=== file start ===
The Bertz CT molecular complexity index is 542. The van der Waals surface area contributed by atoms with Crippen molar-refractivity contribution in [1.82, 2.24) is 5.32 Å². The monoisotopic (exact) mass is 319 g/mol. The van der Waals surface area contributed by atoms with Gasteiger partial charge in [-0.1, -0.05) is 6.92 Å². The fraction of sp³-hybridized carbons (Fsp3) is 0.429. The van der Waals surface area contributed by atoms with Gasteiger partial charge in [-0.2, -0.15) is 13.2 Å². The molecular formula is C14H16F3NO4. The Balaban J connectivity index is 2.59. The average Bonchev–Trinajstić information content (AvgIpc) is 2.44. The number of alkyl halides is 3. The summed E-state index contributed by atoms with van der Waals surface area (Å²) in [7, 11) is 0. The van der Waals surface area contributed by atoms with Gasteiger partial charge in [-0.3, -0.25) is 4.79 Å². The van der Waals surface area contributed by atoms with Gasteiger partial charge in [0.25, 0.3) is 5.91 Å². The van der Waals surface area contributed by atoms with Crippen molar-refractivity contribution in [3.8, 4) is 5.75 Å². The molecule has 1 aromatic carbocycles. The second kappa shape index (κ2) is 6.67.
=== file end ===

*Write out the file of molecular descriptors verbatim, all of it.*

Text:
The Bertz CT molecular complexity index is 542. The van der Waals surface area contributed by atoms with Crippen molar-refractivity contribution in [1.82, 2.24) is 5.32 Å². The monoisotopic (exact) mass is 319 g/mol. The van der Waals surface area contributed by atoms with Gasteiger partial charge in [-0.1, -0.05) is 6.92 Å². The fraction of sp³-hybridized carbons (Fsp3) is 0.429. The van der Waals surface area contributed by atoms with Gasteiger partial charge in [-0.2, -0.15) is 13.2 Å². The molecular formula is C14H16F3NO4. The Balaban J connectivity index is 2.59. The average Bonchev–Trinajstić information content (AvgIpc) is 2.44. The number of alkyl halides is 3. The summed E-state index contributed by atoms with van der Waals surface area (Å²) in [7, 11) is 0. The van der Waals surface area contributed by atoms with Gasteiger partial charge in [-0.3, -0.25) is 4.79 Å². The van der Waals surface area contributed by atoms with Gasteiger partial charge in [0.25, 0.3) is 5.91 Å². The van der Waals surface area contributed by atoms with Crippen molar-refractivity contribution in [3.8, 4) is 5.75 Å². The molecule has 1 aromatic carbocycles. The second kappa shape index (κ2) is 6.67.